The early morning of May 28 began with the shooting of an In/Tac officer while serving a search warrant. The officer fortunately survived his near-fatal injuries. Later that same day, protests erupted in Columbus and around the country in response to the death of George Floyd caused by a Minneapolis police officer. His tragic death was the impetus for outrage and in the days and weeks that followed, protests ensued. Unfortunately at times, these protests became destructive and violent riots that jeopardized the safety of the public and the peaceful protestors. This demanded a swift response by public safety forces. A curfew was implemented in the city and the Governor sent the National Guard to assist – a first in my 31 years of service with the city. Columbus, as most major cities, also saw crimes surge in the second half of 2020. After-action investigations of protests and riots, lawsuits and injunctions, legislative actions, a presidential election cycle, and two high-profile officer-involved shootings resulting in the deaths of two men in Columbus continued to impact an already arduous year.

In 2020, protests exposed a fractured police-community relationship and the Division was challenged by demands for reforms that would drive how the community and the police co-exist. Police and elected officials continued to work to adjust to these evolving demands. Of the 219 recommendations made by the Community Safety Advisory Commission and the independent Matrix report, approximately 206 were either completed, approved and in-process, or are currently awaiting funding. These recommendations, designed around the 6 pillars of 21st century policing, have been significantly implemented despite the challenges 2020 presented. Our recruit classes, some of the most diverse ever hired, graduated on-time thanks to policy revisions and staffing contingencies that limited the detrimental impact of COVID-19. The Division also worked toward earning our 8th Accreditation with by CALEA and continued certification by the Ohio Collaborative.

Policing must confront clear and present danger to public safety while meeting community expectations for transparency and accountability. As a step forward, voters approved a first-ever Civilian Review Board and Inspector General to investigate allegations of police misconduct. The Division turned over investigations of officer-involved deadly force encounters to BCI state investigators. A Chief ’s advisory panel of community members was implemented to work on reconciling evolving policies with community expectations. A special response team was also created to deploy to the scene of First Amendment activities. During a tumultuous 2020, “We’ve only just begun” evolved far past what I originally envisioned. Nevertheless, the women and men of the Division of Police remained remarkably focused and dedicated to the mission. To all personnel of the Division, your tenacity has ensured that the important work of public safety remains paramount. I salute you.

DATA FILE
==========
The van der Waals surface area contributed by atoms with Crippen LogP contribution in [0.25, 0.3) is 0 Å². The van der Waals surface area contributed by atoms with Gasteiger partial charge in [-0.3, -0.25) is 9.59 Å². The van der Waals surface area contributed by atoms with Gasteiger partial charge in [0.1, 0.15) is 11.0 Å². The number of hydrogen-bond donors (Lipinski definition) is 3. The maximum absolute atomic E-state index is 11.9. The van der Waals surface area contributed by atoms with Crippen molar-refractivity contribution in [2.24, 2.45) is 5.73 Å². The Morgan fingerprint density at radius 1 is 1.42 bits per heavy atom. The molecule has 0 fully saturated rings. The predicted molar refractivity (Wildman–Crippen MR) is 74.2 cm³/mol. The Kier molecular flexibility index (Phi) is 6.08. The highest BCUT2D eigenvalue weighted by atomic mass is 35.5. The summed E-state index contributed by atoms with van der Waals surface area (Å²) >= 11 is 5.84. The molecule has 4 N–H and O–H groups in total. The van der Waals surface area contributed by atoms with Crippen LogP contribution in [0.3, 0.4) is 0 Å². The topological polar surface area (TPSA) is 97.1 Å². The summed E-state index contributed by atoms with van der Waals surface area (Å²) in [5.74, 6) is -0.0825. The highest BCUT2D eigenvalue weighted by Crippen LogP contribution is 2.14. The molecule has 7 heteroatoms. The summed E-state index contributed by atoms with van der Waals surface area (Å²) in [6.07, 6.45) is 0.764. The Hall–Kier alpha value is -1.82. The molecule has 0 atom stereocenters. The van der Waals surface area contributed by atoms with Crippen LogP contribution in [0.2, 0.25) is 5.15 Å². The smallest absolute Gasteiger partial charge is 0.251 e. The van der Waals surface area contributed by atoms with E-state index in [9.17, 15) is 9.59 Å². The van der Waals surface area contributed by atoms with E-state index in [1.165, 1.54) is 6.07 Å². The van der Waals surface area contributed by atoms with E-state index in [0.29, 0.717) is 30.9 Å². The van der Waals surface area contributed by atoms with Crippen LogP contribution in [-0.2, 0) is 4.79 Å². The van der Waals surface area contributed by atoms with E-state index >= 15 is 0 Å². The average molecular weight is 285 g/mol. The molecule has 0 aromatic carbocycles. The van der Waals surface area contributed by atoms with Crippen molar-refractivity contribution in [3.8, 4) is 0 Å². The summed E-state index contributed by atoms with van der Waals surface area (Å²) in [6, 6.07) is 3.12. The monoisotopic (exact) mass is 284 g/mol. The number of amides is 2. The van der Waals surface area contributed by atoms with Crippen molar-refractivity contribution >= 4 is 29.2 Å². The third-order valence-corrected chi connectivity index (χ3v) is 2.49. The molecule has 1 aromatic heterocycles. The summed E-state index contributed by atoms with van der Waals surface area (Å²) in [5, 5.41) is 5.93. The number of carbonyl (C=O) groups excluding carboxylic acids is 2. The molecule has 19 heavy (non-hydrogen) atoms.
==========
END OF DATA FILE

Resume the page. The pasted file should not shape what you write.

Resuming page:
Thomas Quinlan Chief of Police

Chief’s MessageChief’s Message

Thomas Quinlan Chief of Police




Mr. Jeff Furbee Legal Advisor

Lieutenant Mark Denner

Watch Commander

Lieutenant Howard Pettengill

Organizational Accountability Aide

Lieutenant Daniel Hargus

Watch Commander

Sergeant Daniel Weaver

Public Corruption Task Force

Sergeant James Fuqua

Public Information Unit

Lieutenant Larry Yates

Watch Commander

Sergeant Dianne Yandrich Executive Officer

Lieutenant Timothy Myers

Watch Commander

Officer Julie Becker

Public Corruption Task Force

Thomas Quinlan Chief of Police

Office of the Chief of PoliceOffice of the Chief of Police




Commander Mark Gardner Internal Affairs

Deputy Chief Michael A. Woods Patrol Operations Subdivison

Commander Mark Lang Training

Deputy Chief Kenneth J. Kuebler Special Operations Subdivision

Commander Nicholas Konves

Community Response

Commander Robert Meader


Commander Terry Moore


Commander Robert Strausbaugh

Major Crimes

Commander Kelly Weiner

Special Victims

Deputy Chief Timothy A. Becker Criminal Investigations Subdivision

Commander Michael Gray

Zone One

Commander David Hughes


Commander Robert Sagle

Special Services

Deputy Chief Richard A. Bash Public Accountability Subdivision

Commander Scott Hyland

Property Crimes

Manager Susan Deskins

Records Management

Manager Angela Farrington Crime Laboratory

Commander Alexander Behnen

Support Operations

Deputy Chief Jennifer Knight Community Services Subdivision

Commander David Griffith Professional


Manager Mitchell Clay

Fiscal Operations

Manager Amy Van Pelt

Human Resources

Commander Joseph Echenrode Drug Enforcement

Commander Dennis Jeffrey